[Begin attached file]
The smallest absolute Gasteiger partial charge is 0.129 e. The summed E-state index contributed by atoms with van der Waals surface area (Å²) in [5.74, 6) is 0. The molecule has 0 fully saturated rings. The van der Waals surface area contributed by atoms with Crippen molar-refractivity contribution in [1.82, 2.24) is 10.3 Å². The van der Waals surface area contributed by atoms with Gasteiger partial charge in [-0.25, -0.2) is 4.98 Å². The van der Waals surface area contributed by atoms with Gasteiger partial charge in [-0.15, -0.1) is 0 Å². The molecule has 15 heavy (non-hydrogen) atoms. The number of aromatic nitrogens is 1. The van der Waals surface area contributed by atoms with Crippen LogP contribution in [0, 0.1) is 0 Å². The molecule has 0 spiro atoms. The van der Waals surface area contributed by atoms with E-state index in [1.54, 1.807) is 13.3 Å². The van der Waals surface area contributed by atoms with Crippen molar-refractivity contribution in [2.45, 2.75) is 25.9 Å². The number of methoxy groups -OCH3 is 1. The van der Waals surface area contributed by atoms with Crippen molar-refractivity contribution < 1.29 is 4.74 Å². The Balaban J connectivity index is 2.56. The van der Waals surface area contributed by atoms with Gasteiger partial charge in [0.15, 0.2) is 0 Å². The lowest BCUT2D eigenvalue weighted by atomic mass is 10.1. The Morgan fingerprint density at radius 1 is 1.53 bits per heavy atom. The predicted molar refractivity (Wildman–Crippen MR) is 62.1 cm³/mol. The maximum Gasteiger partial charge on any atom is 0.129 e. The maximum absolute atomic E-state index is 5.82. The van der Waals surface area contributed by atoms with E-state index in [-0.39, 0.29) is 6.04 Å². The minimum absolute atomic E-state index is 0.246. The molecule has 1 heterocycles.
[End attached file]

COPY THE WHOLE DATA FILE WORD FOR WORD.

The smallest absolute Gasteiger partial charge is 0.129 e. The summed E-state index contributed by atoms with van der Waals surface area (Å²) in [5.74, 6) is 0. The molecule has 0 fully saturated rings. The van der Waals surface area contributed by atoms with Crippen molar-refractivity contribution in [1.82, 2.24) is 10.3 Å². The van der Waals surface area contributed by atoms with Gasteiger partial charge in [-0.25, -0.2) is 4.98 Å². The van der Waals surface area contributed by atoms with Gasteiger partial charge in [-0.15, -0.1) is 0 Å². The molecule has 15 heavy (non-hydrogen) atoms. The number of aromatic nitrogens is 1. The van der Waals surface area contributed by atoms with Crippen LogP contribution in [0, 0.1) is 0 Å². The molecule has 0 spiro atoms. The van der Waals surface area contributed by atoms with E-state index in [1.54, 1.807) is 13.3 Å². The van der Waals surface area contributed by atoms with Crippen molar-refractivity contribution in [2.45, 2.75) is 25.9 Å². The number of methoxy groups -OCH3 is 1. The van der Waals surface area contributed by atoms with Crippen molar-refractivity contribution < 1.29 is 4.74 Å². The Balaban J connectivity index is 2.56. The van der Waals surface area contributed by atoms with Gasteiger partial charge in [0.15, 0.2) is 0 Å². The lowest BCUT2D eigenvalue weighted by atomic mass is 10.1. The Morgan fingerprint density at radius 1 is 1.53 bits per heavy atom. The predicted molar refractivity (Wildman–Crippen MR) is 62.1 cm³/mol. The maximum Gasteiger partial charge on any atom is 0.129 e. The maximum absolute atomic E-state index is 5.82. The van der Waals surface area contributed by atoms with E-state index in [-0.39, 0.29) is 6.04 Å². The minimum absolute atomic E-state index is 0.246. The molecule has 1 heterocycles.